With prices of solar and energy storage dropping, it’s easy to get caught up in hype, or confused by ever-changing regulations, he says. In his course, White alerts students to what’s new and what’s ever-changing in the industry, and gives students perspective about these trends.
White’s viewpoint is broad; he travels internationally to teach and train engineers, installers, utilities and business people in the industry. Recently, he trained utility members in Dubai, and taught a cellphone company in Pakistan how to install solar-powered cell towers. In India, he helped engineers who want to get into the solar business, for example. He has also worked recently in China, the Philippines and Hawaii, as well as in the US.
Keeping an Eye on Net Metering
The international expert suggests keeping an eye on ever-changing net metering laws. In the past, with net metering, a solar producer’s utility meter ran backward when the producer sent excess solar to the grid. But in some areas, compensation for solar producers is dropping.
“They’re changing the rules so you don’t get as much,” says White, who was the Interstate Renewable Energy Council Trainer of the Year in 2014. He is an ISPQ Certified Solar PV Master Trainer and the author of numerous books about solar energy.
“You used to get the same amount for importing as exporting,” he says. “With more solar on the grid, they’re paying less money for taking the solar. You buy for one price and sell it for another,” he says. In the Philippines, for example, producers buy energy at 25 cents/kWh and sell to the utility at 12 cents/kWh, he says.
Energy Storage a Growing Trend
Some people may choose to purchase energy storage systems to store solar and release it at night instead of sending excess solar to the grid. But in some cases, net metering is greener, says White.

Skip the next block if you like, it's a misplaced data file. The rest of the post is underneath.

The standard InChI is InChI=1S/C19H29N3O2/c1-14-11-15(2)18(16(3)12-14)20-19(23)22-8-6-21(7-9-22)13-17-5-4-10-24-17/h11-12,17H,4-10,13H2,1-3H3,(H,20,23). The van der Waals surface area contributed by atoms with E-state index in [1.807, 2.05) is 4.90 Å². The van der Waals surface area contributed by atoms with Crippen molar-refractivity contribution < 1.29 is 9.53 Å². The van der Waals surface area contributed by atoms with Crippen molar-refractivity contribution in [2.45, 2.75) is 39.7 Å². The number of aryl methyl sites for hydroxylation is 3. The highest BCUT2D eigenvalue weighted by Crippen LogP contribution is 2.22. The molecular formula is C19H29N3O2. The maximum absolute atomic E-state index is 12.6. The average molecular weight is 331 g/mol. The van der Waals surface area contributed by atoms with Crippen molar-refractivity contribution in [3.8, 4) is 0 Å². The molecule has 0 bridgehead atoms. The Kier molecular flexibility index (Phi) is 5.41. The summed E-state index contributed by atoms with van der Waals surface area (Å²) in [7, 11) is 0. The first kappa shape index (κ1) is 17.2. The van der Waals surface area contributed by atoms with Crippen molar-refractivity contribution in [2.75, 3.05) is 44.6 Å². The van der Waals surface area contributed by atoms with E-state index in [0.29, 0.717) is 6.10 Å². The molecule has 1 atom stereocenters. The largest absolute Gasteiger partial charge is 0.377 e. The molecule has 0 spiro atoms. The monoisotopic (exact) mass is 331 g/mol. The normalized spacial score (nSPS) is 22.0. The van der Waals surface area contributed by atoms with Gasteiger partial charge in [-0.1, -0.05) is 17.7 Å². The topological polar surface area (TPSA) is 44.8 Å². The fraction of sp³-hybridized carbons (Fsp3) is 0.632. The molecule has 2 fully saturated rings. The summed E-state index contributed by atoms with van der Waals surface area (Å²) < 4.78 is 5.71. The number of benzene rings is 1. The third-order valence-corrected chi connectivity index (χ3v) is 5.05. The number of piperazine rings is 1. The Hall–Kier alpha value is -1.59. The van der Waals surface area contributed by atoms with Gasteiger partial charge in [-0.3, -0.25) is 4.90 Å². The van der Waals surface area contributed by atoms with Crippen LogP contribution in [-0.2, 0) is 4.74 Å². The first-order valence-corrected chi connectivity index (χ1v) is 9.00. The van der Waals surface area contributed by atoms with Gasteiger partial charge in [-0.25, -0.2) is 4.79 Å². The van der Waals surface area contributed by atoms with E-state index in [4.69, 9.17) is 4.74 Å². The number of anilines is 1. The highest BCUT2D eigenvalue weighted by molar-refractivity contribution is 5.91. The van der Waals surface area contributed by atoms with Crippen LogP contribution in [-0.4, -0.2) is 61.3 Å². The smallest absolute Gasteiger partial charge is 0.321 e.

“Batteries are not perfectly efficient; you often lose 20 percent,” he says. If the excess solar goes instead to the grid, it’s 100 percent efficient, he adds.
In spite of this drawback, it’s important to keep an eye on the energy storage industry, he says.
“The energy storage industry is growing quickly, but in some areas, we’re not there yet,” says White. “I think we will get there soon; prices of batteries are going down like crazy. Once production catches up with demand, things will change.” Robust demand is keeping prices high, White says. For example, due to demand, it’s hard to buy a Tesla Powerwall, a home battery system, he says.
In some areas of the world, however, energy storage makes sense. For example, Tesla installed Powerwalls in a group of Australian homes.
“In Australia, they need energy storage more because there’s more solar per capita. There they pay better. As solar saturates, we’ll need more batteries,” White says.
Microgrids Keep the Lights on During Power Outages
Microgrids–which often combine solar with storage–are a growing trend, due to the prevalence of fires and other natural disasters that spur power outages, says White.
“If there’s a wind storm, microgrids disconnect from the utility and have their own grid,” says White. This keeps the power on, often for critical services such as hospitals and fire stations.
In White’s “Solar PV Installer Boot Camp” course, he’ll provide more information about these and other trends. He’ll also help students prepare for the NABCEP PV Associate exam.
As always, students will benefit from White’s accessible style, sense of humor and unique perspective as a globe-trotting teacher, trainer, author and expert.